Was there ever an argument with you or fist fight on stage, as they are in many bands into a myth?
I have to think... no, never. None of us would be selfish enough to see his personal stuff going there.
You've played with other bands. After all these years, why you think it's so special to play with Duran Duran?
Me, along with Roger, Nick and Simon never feel out of place! On stage with Power Station or Neurotic Outsiders I've never felt truly at home, it was more like being in an hotel. Duran Duran, however, are my home. The typical bass lines I play sounds at their best only when Simon, Nick and Roger play with me. We have learned over the years together. That's what makes a band.
Highlights from various recent interviews: Simon Le Bon
"My vocal cords started to bleed... it was very bad and serious. Luckily enough I did not have to undergo surgery. I had to acquire new vocal techniques so that something like this never occures again"
Simon Le Bon, January 2012
From AsiaOne | Le Bon said: "Nick, John, Roger and I have had some rough edges over the years as Duran Duran. "Eventually, when you've been together long enough, the egos in the band will begin to relax. We've all become genuine friends, which is more than can be said for a lot of bands.
"The work rate has increased for Duran Duran over the years. Live shows have become such a big part of our job, partly because we now depend on them for more of our income.
"I met Yasmin when we were already in a very busy period of our lives, so we are used to being apart for long periods due to work." Le Bon, who has been married to 47-year-old Yasmin for 26 years, revealed that compromise is the secret to keeping their marriage rock-solid, given Duran Duran's hectic touring schedule. He said: "It can be as small as what to watch on the telly, or what we have for dinner. These things make all the difference."
Keeping Duran Duran musically fresh is also of paramount importance to Le Bon. He said: "We don't want to be known as a 'greatest hits band'. "We've always pushed ourselves creatively."
"It's important to keep producing music. If we don't, our creative spark will just die." Duran Duran collaborated with music producer Timbaland and singer-actor Justin Timberlake on the 2007 album Red Carpet Massacre.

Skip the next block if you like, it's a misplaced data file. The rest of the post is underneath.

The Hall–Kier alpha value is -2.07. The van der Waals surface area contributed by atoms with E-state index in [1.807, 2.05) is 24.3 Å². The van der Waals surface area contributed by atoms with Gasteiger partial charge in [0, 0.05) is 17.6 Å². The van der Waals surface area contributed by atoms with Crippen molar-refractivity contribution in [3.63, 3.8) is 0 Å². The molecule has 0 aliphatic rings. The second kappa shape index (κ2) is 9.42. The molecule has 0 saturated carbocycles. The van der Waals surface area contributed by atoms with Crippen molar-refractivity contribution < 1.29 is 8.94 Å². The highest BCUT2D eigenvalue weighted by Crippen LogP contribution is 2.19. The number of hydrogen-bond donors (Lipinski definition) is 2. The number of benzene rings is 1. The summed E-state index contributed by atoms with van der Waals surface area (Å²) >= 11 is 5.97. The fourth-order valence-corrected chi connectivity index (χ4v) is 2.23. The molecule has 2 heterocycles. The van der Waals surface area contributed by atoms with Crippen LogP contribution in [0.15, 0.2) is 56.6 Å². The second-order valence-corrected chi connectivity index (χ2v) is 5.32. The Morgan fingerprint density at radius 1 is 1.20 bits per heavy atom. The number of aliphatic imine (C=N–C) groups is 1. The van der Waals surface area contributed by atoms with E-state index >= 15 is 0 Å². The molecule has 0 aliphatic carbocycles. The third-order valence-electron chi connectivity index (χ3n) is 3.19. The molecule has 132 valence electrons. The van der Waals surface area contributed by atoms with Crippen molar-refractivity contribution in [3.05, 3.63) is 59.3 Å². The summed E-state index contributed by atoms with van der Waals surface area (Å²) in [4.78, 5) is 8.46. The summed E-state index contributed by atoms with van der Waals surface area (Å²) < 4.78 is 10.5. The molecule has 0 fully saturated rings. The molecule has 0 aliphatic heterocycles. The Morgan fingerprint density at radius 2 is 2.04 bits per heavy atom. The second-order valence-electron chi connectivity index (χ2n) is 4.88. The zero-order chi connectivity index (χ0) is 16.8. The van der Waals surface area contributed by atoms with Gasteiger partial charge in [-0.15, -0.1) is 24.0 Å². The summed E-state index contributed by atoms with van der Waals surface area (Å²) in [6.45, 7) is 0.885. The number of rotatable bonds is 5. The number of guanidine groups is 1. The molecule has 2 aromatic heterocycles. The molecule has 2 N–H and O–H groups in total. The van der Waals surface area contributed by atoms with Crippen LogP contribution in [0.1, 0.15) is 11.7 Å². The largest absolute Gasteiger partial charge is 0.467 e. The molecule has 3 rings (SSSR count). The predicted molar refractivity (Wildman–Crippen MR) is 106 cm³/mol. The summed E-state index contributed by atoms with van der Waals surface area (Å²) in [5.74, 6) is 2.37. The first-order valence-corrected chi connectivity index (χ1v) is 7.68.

"We sort of got pulled by our fans - especially the younger ones - into producing modern, contemporary music over the past two decades." "We started out as a rock band and with [our latest 2010 album] All You Need Is Now, we've finally returned to our roots.
Translation of some interesting quotes from the Blick article originally published in German
Klosters is one of the favorite places of Prince Charles and his sons. Are you a Royalist?
No, I'm a Republican. But as a Brit, I have respect for the Queen and her family. If you think that Queen Elizabeth II this year is celebrating its 60th jubilee... is remarkable. I think it is a wonderful queen. I William and Harry at the Diana tribute concert, which was organized by them. I like them both very much.
Your last appearance in Switzerland, eight months ago, was at the Energy Fashion Night at the Hallenstadion. How cool is that?
As long as it's cool, not cold, it's wonderful. Seriously, Zurich was a fantastic experience. We went to eat after our performance in a fine Italian restaurant, then have stayed at the beautiful Hotel Dolder, it was lovely. What happened to me then was horrible. Shortly after Zurich we had a gig in Cannes. In In the middle of the concert I was gone...
What has happened? "My vocal cords started to bleed... it was very bad and serious." "luckily enough I did not have to undergo surgery". "I had to acquire new vocal techniques so that something like this never occures again"
“Duranasty.com is a fan-site with one step into the past, one into the present and eyes always looking to the future”
Given the importance of the anniversary a bit of celebration is due, so check out an excerpt of the interview that this that Kirk of ddrockhall did with Salvo last year